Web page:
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What connections and inputs do I need?

Any TV you buy should be capable of connecting all the AV sources you own and ideally be able to unlock the maximum performance from those sources. These days the only connections that count for most people are HDMIs. So, you should ensure that the TV you settle on has enough of those to accommodate whatever Blu-ray/4K Blu-ray players, Sky or Virgin receivers, streaming boxes or games consoles you own.

Not all HDMIs are equal, though. Different grades of HDMI can support different features due to the different amounts of data they can ship. This is particularly important if you’re into gaming, as if you own a Sony PlayStation 5, Xbox Series X or recent high-end PC you will want a set with HDMI 2.1 ports capable of handling 4K resolution at frame rates of 120Hz, variable refresh rates (VRR) and Auto Low Latency Mode (ALLM) for automatically switching a display into Game mode when a game source is detected.

What are the differences between LCD panel types?

If you opt for one of Samsung’s LCD TVs rather than its new S95B QD OLED, it’s important to note that the company produces three types of Liquid Crystal Display panels.

Its most basic (found on the Q70B and below) are illuminated by regular LEDs situated around the edges of their panels. These lack the ability to dim specific areas of the panel and therefore deliver inferior contrast to more advanced models.

Above the basic LED LCD options are those that support Full Array Local Dimming (FALD). Here, regular sized LEDs are placed behind the screen and driven by a number of dimming zones. The Q80B range supports this approach - though some screen sizes of this range use IPS panels.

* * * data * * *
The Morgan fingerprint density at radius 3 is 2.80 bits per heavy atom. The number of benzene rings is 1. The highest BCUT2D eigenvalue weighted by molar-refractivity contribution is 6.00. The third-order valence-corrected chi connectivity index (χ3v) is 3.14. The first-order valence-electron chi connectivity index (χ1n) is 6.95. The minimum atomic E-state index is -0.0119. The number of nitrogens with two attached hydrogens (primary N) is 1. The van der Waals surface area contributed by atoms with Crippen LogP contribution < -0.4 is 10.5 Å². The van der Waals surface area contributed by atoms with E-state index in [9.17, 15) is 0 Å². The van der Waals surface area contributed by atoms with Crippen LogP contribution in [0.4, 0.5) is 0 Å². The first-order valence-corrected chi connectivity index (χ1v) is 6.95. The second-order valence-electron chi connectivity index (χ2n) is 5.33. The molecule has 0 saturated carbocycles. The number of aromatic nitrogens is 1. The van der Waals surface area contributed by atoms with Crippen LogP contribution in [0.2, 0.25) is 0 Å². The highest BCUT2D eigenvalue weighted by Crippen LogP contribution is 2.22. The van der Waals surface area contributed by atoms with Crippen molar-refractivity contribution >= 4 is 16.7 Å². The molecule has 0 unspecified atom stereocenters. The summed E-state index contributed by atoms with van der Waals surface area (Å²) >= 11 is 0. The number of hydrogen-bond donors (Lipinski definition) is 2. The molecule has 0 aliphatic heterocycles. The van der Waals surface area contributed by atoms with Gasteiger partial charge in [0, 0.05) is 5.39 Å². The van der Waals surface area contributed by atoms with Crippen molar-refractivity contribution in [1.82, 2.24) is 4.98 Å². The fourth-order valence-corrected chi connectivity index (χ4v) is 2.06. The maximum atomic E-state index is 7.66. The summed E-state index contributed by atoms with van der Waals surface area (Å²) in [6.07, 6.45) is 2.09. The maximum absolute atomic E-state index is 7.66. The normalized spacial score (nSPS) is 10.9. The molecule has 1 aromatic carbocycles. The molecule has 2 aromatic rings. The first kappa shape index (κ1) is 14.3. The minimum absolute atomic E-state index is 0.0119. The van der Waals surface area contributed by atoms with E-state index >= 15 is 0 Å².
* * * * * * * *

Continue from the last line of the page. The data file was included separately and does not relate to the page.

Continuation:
The flagship system is Mini LED, where much smaller LEDs are used, so more of them can be fitted into the available screen area. The LEDs are grouped into hundreds, or in some cases, thousands of separate dimming zones, and this allows for much finer light control. Samsung calls these models Neo QLED sets, and they can be identified by ‘QN’ letters before the final numbers in their model names.

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The best Samsung TVs to buy in 2022

1. Samsung S95B: The best Samsung TV for picture quality

Price: From £1,899 (55in) | Buy now from John Lewis

While Samsung oddly hasn’t marketed the S95B particularly hard, you don’t have to spend long ogling it to realise that Quantum Dot OLED technology is the real deal. This is especially true when it comes to colour. The way the S95B creates its colours without having to deploy a white element like regular OLED TVs do allows bright colours to appear with greater richness and vibrancy, taking colours in films we’ve watched a dozen times to places we’ve never seen them go before.

The S95B’s ground-breaking colours are partnered with a contrast performance that doesn’t just rival but actually beats that of regular OLED TVs, thanks to the way near-perfect deep black pixels can sit right next to pure white pixels that are brighter than those any regular OLED can muster.

Its 4K detailing and clarity are excellent too, and, unlike LCD TVs, you can watch it from pretty much any angle without picture quality diminishing. Add to all this support for stunning 4K/120Hz, HDR and variable refresh rate gaming and you’ve got something that feels, even with this debut model, like the next step in TV evolution.